Radical Technologies

From Wikipedia, the free encyclopedia
Jump to navigation Jump to search

Radical Technologies
Radical Technologies.jpg
First edition
AuthorAdam Greenfield
CountryUK
LanguageEnglish
GenreNon-fiction, Journalism
PublisherVerso Books (UK), Verso (U.S.)
Publication date
June 2017
ISBN978-1-78478-043-2 (hardcover)

Radical Technologies is a non-fiction book by the UK-based American author Adam Greenfield. Subtitled 'The design of everyday life' it looks at the technologies that are transforming the world at an ever increasing rate.

Greenfield's take on the influence of technologies such as blockchain and digital fabrication is generally speaking a pessimistic one. He is concerned about the atomisation of society as experience becomes individualised, and about how we are unwittingly handing over vast amounts of power to faceless corporations with very little debate from politicians and other leaders about what we actually want from technology.

In the opening chapter on smartphones for example, whilst marvelling that the entire cartographic knowledge of the world and even our place in it is now available to us on a flat screen that we can hold in our hands, we are for the most part blissfully unaware of all of the interconnected technologies - the NAVSTAR satellite GPS systems, the vast data centres that process the information, the networking and wireless infrastructure that transmit the signals - that allow this functionality to exist. More importantly, Greenfield notes, so quickly has using a smartphone map ceased to be a wonder and become just part of every day live that "we have become reliant on the network to accomplish our ordinary goals".[1]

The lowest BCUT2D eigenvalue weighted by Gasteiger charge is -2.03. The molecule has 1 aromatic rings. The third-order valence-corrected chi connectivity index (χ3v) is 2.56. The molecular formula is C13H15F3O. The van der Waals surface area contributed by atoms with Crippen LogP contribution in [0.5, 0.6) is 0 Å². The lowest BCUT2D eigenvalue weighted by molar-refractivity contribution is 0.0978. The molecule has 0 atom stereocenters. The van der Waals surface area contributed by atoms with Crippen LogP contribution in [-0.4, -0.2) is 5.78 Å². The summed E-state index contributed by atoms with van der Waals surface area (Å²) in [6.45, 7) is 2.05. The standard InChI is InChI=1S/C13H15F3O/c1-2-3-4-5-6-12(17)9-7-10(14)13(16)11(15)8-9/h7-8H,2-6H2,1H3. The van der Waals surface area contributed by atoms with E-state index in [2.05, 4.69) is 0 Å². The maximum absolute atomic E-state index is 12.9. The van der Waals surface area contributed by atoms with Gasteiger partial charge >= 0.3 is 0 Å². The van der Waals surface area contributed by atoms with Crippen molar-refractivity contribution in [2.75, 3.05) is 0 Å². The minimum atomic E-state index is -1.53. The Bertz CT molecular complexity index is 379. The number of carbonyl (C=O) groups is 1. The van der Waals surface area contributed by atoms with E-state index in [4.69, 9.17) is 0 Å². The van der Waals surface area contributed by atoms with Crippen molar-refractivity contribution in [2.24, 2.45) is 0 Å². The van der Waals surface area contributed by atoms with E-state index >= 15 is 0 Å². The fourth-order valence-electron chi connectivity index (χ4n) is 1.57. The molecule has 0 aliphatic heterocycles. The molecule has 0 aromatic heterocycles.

In the chapter on artificial intelligence (subtitled 'The eclipse of human discretion') Greenfield notes that machines can now do things that were until recently thought to be a uniquely human preserve, such as winning the strategy game Go or creating a highly plausible painting in the style of Rembrandt. In these and other areas where people had the edge, machines can now outperform human beings. AI learns fast and it will not be long before "autonomous algorithmic systems acquire an effectively human level of cognitive ability". What's more, he says, it is difficult to see how this eventuality can be prevented.

The societal effects of automation also come under scrutiny. The most commonly held job in 29 of the 50 US states is truck driver.[2] This will also be one of the first jobs to be automated out of existence. What will happen to the truck drivers then, the author asks.

The book concludes with four possible scenarios that might play out as automation plays an increasing role in the mediation of every aspect of life.

Chapters[edit]

  • Smartphone: The networking of the self
  • The internet of things: A planetary mesh of perception and response
  • Augmented reality: An interactive overlay on the world
  • Digital fabrication: Towards a political economy
  • Cryptocurrency: The computational guarantee of value
  • Blockchain beyond Bitcoin: A trellis for post-human institutions
  • Automation: The annihilation of work
  • Machine learning: The algorithmic production of knowledge
  • Artificial intelligence: The eclipse of human discretion
  • Radical technologies: The design of everyday life

Critical reception[edit]

Radical technologies received positive reviews. The Guardian described it as “A tremendously intelligent and stylish book on the ‘colonization of everyday life by information processing[3]'”, while Jennifer Howard in The Times Literary Supplement said it “provides a grounded guide, a cautionary tale in which each chapter walks readers through another layer of a dazzling and treacherous landscape”. Brian Eno described as it an “essential book”.

Notes[edit]

  1. ^ Greenfield, Adam, Radical Technologies: The Design of Everyday Life, Verso, 2017.
  2. ^ Quoctrung Bui (5 February 2015). "Map: The Most Common Job in Every State". National Public Radio. Retrieved 10 March 2018.
  3. ^ Poole (13 July 2017). "Radical Technologies by Adam Greenfield review – luxury communism, anyone?". The Guardian. Retrieved 10 March 2018.

References[edit]

External links[edit]